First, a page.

After being summoned to the Cowboys' mini-camp at the Valley Ranch near Irving, Texas, on Monday, Trusty signed a one-year, free-agent contract for the NFL minimum salary of $240,000, sources indicated. He'll be working with the Cowboys all week and will be one of 80 players who will report to training camp later this summer in California.

    Trusty was involved in team meetings Tuesday night and was not available for immediate comment. UCA coach Clint Conque, who visited with Trusty via phone Tuesday, confirmed the signing.

    "Many of us were mystified and wondering why this day didn't happen in April or May," Conque said.

    Trusty, a 6-foot-7, 280 pounder from Hot Springs Lakeside, who was an academic All-American throughout college as well as one of the top tight ends in NCAA Division II, was not drafted. If he were not picked up by an NFL team, he intended to use one of his remaining two years of basketball eligibility this year with the UCA basketball team.

    "Landon kept working hard and kept in shape and got a call Monday," Conque said. "He worked out with the Cowboys before Bill Parcells and Jerry Jones and they signed him shortly afterwards. When Bill Parcells looks you over and signs you that quickly, that's pretty good."

    Trusty, a converted quarterback, caught 80 passes for more than 1,000 yards and 20 touchdowns during his college career.He was injured most of his senior year.

    "I'm extremely happy for Landon because he's a quality person as well as a good athlete and he was a privilege to coach,' Conque said. "It says a lot when you can maintain a 4.0 average through college and play two sports two of those years. We always thought he had a big upside because of his intelligence and his character as well as his athletic ability. He's got a family now and he's a good family man.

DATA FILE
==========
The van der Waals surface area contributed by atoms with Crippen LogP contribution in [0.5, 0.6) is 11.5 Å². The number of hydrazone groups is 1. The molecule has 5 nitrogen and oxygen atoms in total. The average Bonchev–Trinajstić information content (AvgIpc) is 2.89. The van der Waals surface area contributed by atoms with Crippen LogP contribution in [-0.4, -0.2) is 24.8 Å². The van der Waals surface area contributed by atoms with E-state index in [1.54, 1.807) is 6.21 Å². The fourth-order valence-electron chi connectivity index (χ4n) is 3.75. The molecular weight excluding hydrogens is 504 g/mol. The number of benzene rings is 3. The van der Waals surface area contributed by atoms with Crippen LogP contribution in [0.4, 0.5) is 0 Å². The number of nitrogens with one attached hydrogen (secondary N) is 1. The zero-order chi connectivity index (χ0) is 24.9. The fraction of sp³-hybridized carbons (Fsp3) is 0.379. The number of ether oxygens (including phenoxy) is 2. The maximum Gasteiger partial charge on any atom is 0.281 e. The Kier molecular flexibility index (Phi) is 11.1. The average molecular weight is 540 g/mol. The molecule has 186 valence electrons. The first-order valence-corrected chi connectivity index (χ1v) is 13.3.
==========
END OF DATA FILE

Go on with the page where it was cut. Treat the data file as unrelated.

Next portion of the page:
"It's also a tribute and affirmation to what we are doing here at UCA in that we've now had three players sign pro football contracts the last three years."

    Quarterback Brian Stallworth, who signed two years ago, is still playing in Canada as the No. 2 quarterback with the Winnipeg Blue Bombers. Patrick Smith signed with the New York Jets last year as a deep-snapper.

    "A real plus with this is Landon is going to be playing in a tight end friendly system," Conque said.

    Conque said Trusty told him he went through his first skeleton drill Tuesday afternoon and caught a pass.

    "He told me he wasn't sure what the play was called," Conque said. "I told him to now go back and make sure he learns the play."


    While his family is in Walt Disney World this week, Landon Trusty is smack in the middle of fantasyland.

    Landon, the multi-decorated tight end from the University of Central Arkansas, had to pull out of the long-planned Trusty family vacation to Orlando to spend the offseason at the Valley Ranch headquarters of the Dallas Cowboys. And it's hardly a Mickey Mouse situation.

    He signed a free-agent contract a week ago and will spend most of the summer in Dallas before he tries to make the squad at training camp in Oxnard, Calif.

    His head is still spinning.

    "It's just like being in a dream," he said during a phone visit from the Valley Ranch.